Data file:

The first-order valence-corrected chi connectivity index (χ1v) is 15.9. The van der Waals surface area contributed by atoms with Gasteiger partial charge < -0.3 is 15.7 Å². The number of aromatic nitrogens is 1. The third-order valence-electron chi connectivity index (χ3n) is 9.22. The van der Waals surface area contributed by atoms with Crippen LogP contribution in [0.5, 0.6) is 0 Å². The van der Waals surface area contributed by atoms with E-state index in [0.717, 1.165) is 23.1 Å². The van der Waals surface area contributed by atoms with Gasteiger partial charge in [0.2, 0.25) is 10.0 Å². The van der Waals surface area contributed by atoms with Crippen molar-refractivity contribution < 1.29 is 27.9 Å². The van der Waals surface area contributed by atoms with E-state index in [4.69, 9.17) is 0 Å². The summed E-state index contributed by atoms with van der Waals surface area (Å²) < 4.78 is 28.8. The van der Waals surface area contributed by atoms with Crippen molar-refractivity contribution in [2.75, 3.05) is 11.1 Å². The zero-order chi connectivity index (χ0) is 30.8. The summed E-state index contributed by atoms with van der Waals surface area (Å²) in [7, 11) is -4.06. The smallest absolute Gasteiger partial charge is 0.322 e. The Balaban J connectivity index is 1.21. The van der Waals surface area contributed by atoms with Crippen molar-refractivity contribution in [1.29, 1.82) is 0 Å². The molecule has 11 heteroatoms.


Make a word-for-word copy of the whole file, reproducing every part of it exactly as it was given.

The first-order valence-corrected chi connectivity index (χ1v) is 15.9. The van der Waals surface area contributed by atoms with Gasteiger partial charge < -0.3 is 15.7 Å². The number of aromatic nitrogens is 1. The third-order valence-electron chi connectivity index (χ3n) is 9.22. The van der Waals surface area contributed by atoms with Crippen LogP contribution in [0.5, 0.6) is 0 Å². The van der Waals surface area contributed by atoms with E-state index in [0.717, 1.165) is 23.1 Å². The van der Waals surface area contributed by atoms with Gasteiger partial charge in [0.2, 0.25) is 10.0 Å². The van der Waals surface area contributed by atoms with Crippen molar-refractivity contribution < 1.29 is 27.9 Å². The van der Waals surface area contributed by atoms with E-state index in [4.69, 9.17) is 0 Å². The summed E-state index contributed by atoms with van der Waals surface area (Å²) < 4.78 is 28.8. The van der Waals surface area contributed by atoms with Crippen molar-refractivity contribution in [2.75, 3.05) is 11.1 Å². The zero-order chi connectivity index (χ0) is 30.8. The summed E-state index contributed by atoms with van der Waals surface area (Å²) in [7, 11) is -4.06. The smallest absolute Gasteiger partial charge is 0.322 e. The Balaban J connectivity index is 1.21. The van der Waals surface area contributed by atoms with Crippen molar-refractivity contribution in [1.29, 1.82) is 0 Å². The molecule has 11 heteroatoms.